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BAC nurtures young people of character

Category: Option E Educating


Submitted by on Tue 24/11/15 20:07

Brisbane Adventist College has long been interested in nurturing character in our young people, and it is at this time of year that we often see this blossom into fulfilment.

Where do you find many 'schoolies' at this time of year? Certainly not in outback Mungindi doing community service! 

This year is the 10th anniversary Year 12 Community Development StormCo trip and the team of 24 school leavers plus supporting staff are painting and gardening, constructing and cleaning, helping out at the local school and preschool, providing a temporary jumping castle and water slide at the town pool, and running a mini triathlon. (Keep your eye out for the full report soon!)

But last week was also a time of celebrating with a difference. The Year 12 Formal was followed by an afterparty organised by parents with maximum childhood nostalgia in mind. As part of a long term agreement between parents and the school, the students were granted their wishlist of fun and games on the proviso that it would be a 'clean' party (alcohol and drug free). Hence, the student centre was decked out with fairy lights, a jumping castle, giant Connect4, Jenga and Twister, ping pong table, photo booth, snacks, lolly bar, soft drinks, comfy lounges, and cupcakes decorated with a miniature graduation hat and plaque with each student’s name on it. 

“It’s a great example of our parent-school connections. We give parents the facilities and resources they need, and they make sure that their kids have fun and are kept safe. We don’t force anyone to do this. It’s totally their choice and they just happen to love it,” says College Principal Leanne Entermann.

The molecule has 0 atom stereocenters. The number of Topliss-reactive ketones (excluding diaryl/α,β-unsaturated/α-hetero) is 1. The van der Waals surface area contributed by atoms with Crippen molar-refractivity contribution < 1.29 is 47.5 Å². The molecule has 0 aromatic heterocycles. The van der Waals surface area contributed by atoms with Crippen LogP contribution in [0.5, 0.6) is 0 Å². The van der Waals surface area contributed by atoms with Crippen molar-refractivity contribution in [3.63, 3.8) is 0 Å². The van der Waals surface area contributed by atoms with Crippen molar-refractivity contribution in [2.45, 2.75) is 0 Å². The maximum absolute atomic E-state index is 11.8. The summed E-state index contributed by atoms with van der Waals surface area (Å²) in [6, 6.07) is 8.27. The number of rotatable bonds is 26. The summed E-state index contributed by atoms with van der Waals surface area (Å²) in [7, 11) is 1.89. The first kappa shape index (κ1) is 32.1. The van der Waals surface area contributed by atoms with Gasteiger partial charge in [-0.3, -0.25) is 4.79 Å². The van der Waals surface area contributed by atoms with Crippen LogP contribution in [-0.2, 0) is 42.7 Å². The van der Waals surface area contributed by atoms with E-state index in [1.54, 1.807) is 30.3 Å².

The next morning the Year 12s were invited to ‘Chapfast’, a chaplain-hosted alfresco-style breakfast on a long table set up on the oval. The Year 6 graduates made the symbolic journey of crossing the bridge that connects the two campuses and mingled with the secondary students who arrived early to ooh and aah over the graduate’s Formal outfits, and teachers served a selection of delicious food.

Friday night they gathered for a formal graduation service held in the BAC Chapel. A touching tribute to their achievement, this was a thanksgiving for their lives, recognition of the part that school and parents have played in their growth, and another chance to pray for their future.

In a week of unique celebrations, some clear questions emerge in most people's minds: Why would BAC students choose to participate in activities that are so out of character for usual ‘schoolies’? Why did they choose to go to an alcohol-free, drug-free afterparty organised by their parents? Why would many of them travel long hours to Mungindi to work in the heat and flies during schoolies week instead of partying hard on the Gold Coast like many from other schools?

Linda Hassen, mother of Year 12 graduate Nicholas, has a theory.

“It’s partly because they just want to do something together, and it’s partly because these programs have been in place for so long now and have had such good reviews in the past that they’re really excited by the prospect. But probably more than anything it’s because the teachers lead by example. There is a Christian emphasis at the school and it is backed up by the teachers’ commitment. They’re the ones who prepare these things on top of their usual loads and the kids know they care. My son did the Stars program in Year 8 and was keen to be a mentor in Year 11 (although so many applied that he didn’t get a position). Last year he went on the International Development - Sonship trip to the Solomon Islands, and that really changed his life. Now he is going to Mungindi. The school has a real emphasis on serving, helping others, and giving.”


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